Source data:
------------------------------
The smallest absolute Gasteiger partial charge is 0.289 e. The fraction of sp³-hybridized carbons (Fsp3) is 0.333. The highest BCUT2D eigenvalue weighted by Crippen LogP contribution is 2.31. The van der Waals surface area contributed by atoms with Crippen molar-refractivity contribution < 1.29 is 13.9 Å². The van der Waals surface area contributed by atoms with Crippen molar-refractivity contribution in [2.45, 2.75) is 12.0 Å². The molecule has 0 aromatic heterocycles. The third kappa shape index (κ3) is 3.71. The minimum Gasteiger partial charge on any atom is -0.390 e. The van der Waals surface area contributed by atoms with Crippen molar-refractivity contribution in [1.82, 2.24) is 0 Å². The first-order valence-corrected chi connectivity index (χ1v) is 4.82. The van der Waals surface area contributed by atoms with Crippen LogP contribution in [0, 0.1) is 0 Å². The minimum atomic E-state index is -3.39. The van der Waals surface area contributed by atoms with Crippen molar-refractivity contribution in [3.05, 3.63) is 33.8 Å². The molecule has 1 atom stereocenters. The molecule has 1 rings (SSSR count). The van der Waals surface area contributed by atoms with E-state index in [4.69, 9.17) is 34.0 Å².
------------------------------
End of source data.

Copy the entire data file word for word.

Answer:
The smallest absolute Gasteiger partial charge is 0.289 e. The fraction of sp³-hybridized carbons (Fsp3) is 0.333. The highest BCUT2D eigenvalue weighted by Crippen LogP contribution is 2.31. The van der Waals surface area contributed by atoms with Crippen molar-refractivity contribution < 1.29 is 13.9 Å². The van der Waals surface area contributed by atoms with Crippen molar-refractivity contribution in [2.45, 2.75) is 12.0 Å². The molecule has 0 aromatic heterocycles. The third kappa shape index (κ3) is 3.71. The minimum Gasteiger partial charge on any atom is -0.390 e. The van der Waals surface area contributed by atoms with Crippen molar-refractivity contribution in [1.82, 2.24) is 0 Å². The first-order valence-corrected chi connectivity index (χ1v) is 4.82. The van der Waals surface area contributed by atoms with Crippen LogP contribution in [0, 0.1) is 0 Å². The minimum atomic E-state index is -3.39. The van der Waals surface area contributed by atoms with Crippen molar-refractivity contribution in [3.05, 3.63) is 33.8 Å². The molecule has 1 atom stereocenters. The molecule has 1 rings (SSSR count). The van der Waals surface area contributed by atoms with E-state index in [4.69, 9.17) is 34.0 Å².